- Court: 9th Circuit Court of Appeals Archives
- Area(s) of Law: Habeas Corpus
- Date Filed: 09-16-2013
- Case #: 10-56118
- Judge(s)/Court Below: Circuit Judge Wardlaw for the Court; Circuit Judges Canby and Reinhardt
- Full Text Opinion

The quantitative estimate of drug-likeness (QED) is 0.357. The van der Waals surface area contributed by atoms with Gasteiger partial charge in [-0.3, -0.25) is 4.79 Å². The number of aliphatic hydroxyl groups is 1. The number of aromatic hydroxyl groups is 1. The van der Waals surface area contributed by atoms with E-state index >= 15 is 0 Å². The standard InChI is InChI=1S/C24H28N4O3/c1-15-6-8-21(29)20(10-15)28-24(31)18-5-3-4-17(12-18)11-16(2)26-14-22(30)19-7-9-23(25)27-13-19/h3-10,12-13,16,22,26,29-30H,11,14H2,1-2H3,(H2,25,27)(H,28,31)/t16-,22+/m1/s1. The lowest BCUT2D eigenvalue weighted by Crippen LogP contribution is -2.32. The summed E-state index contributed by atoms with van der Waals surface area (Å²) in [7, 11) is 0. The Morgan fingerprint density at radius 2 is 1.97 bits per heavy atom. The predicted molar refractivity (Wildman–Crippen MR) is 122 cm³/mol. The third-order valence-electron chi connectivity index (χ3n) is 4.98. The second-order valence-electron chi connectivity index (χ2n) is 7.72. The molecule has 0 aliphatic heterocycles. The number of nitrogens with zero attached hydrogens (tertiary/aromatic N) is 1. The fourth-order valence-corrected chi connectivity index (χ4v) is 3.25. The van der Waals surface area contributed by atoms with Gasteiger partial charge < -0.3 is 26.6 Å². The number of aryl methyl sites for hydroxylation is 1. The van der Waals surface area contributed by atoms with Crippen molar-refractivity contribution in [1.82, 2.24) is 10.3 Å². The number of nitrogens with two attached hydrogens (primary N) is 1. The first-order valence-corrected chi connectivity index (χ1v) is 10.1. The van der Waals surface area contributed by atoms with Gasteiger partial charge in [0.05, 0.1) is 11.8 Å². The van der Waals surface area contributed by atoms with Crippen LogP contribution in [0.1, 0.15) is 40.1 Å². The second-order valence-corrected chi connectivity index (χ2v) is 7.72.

In 1999, Daniel Larsen was convicted of possession of a deadly weapon and sentenced to 28 years to life under California’s three strike law. In 2000, the California Court of Appeals confirmed the conviction, and the California Supreme Court denied review. In 2005, Larsen filed a habeas petition in state court arguing he had ineffective assistance of counsel because his attorney had failed to call potentially exculpatory witnesses. Larsen attached several declarations from witnesses stating that he was not the one in possession of a deadly weapon. All three California courts denied relief. In 2008, Larsen filed a federal habeas petition based on the same ineffective assistance of counsel. The Anti-terrorism and Effect Death Penalty Act imposes a one year limitation from the date the conviction becomes final, and thus Larsen’s petition was facially untimely. Warden John Soto filed a motion to dismiss based on the facial untimeliness. The Supreme Court, however, has long held that in a “narrow class of cases…implicating a federal miscarriage of justice,” federal courts may hear the merits of a habeas petition even though a procedural bar exists. If a petitioner can show that “no reasonable juror would have found petitioner guilty beyond a reasonable doubt,” then he is entitled to have his claim heard on the merits. Based on this precedent, the district court denied Soto’s motion to dismiss and undertook the analysis set forth in McQuiggin v. Perkins. Soto then appealed the denial of the motion. The Ninth Circuit affirmed the district court’s denial, holding that Larsen showed proof of innocence sufficient to grant him a hearing on the merits and that remand was unnecessary because the district court already undertook the analysis prescribed by Perkins. AFFIRMED.